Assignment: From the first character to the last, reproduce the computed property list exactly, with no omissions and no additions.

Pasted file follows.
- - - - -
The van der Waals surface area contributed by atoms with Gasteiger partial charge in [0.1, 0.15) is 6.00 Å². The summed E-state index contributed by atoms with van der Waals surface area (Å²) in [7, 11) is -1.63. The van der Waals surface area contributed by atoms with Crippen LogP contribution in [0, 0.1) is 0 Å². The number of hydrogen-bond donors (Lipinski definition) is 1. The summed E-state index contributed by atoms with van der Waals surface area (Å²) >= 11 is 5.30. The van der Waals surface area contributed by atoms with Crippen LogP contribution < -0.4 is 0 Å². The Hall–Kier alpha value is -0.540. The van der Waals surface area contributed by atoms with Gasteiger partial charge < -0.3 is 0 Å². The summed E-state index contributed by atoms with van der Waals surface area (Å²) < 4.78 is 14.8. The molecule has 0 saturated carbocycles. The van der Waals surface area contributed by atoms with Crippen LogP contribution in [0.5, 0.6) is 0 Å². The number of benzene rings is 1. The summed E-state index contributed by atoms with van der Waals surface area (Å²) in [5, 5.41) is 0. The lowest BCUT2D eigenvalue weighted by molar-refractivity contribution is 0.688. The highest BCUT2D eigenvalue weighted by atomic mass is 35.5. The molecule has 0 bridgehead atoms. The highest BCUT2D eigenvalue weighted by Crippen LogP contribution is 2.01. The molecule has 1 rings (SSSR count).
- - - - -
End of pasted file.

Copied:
The van der Waals surface area contributed by atoms with Gasteiger partial charge in [0.1, 0.15) is 6.00 Å². The summed E-state index contributed by atoms with van der Waals surface area (Å²) in [7, 11) is -1.63. The van der Waals surface area contributed by atoms with Crippen LogP contribution in [0, 0.1) is 0 Å². The number of hydrogen-bond donors (Lipinski definition) is 1. The summed E-state index contributed by atoms with van der Waals surface area (Å²) >= 11 is 5.30. The van der Waals surface area contributed by atoms with Crippen LogP contribution < -0.4 is 0 Å². The Hall–Kier alpha value is -0.540. The van der Waals surface area contributed by atoms with Gasteiger partial charge < -0.3 is 0 Å². The summed E-state index contributed by atoms with van der Waals surface area (Å²) < 4.78 is 14.8. The molecule has 0 saturated carbocycles. The van der Waals surface area contributed by atoms with Crippen LogP contribution in [0.5, 0.6) is 0 Å². The number of benzene rings is 1. The summed E-state index contributed by atoms with van der Waals surface area (Å²) in [5, 5.41) is 0. The lowest BCUT2D eigenvalue weighted by molar-refractivity contribution is 0.688. The highest BCUT2D eigenvalue weighted by atomic mass is 35.5. The molecule has 0 bridgehead atoms. The highest BCUT2D eigenvalue weighted by Crippen LogP contribution is 2.01. The molecule has 1 rings (SSSR count).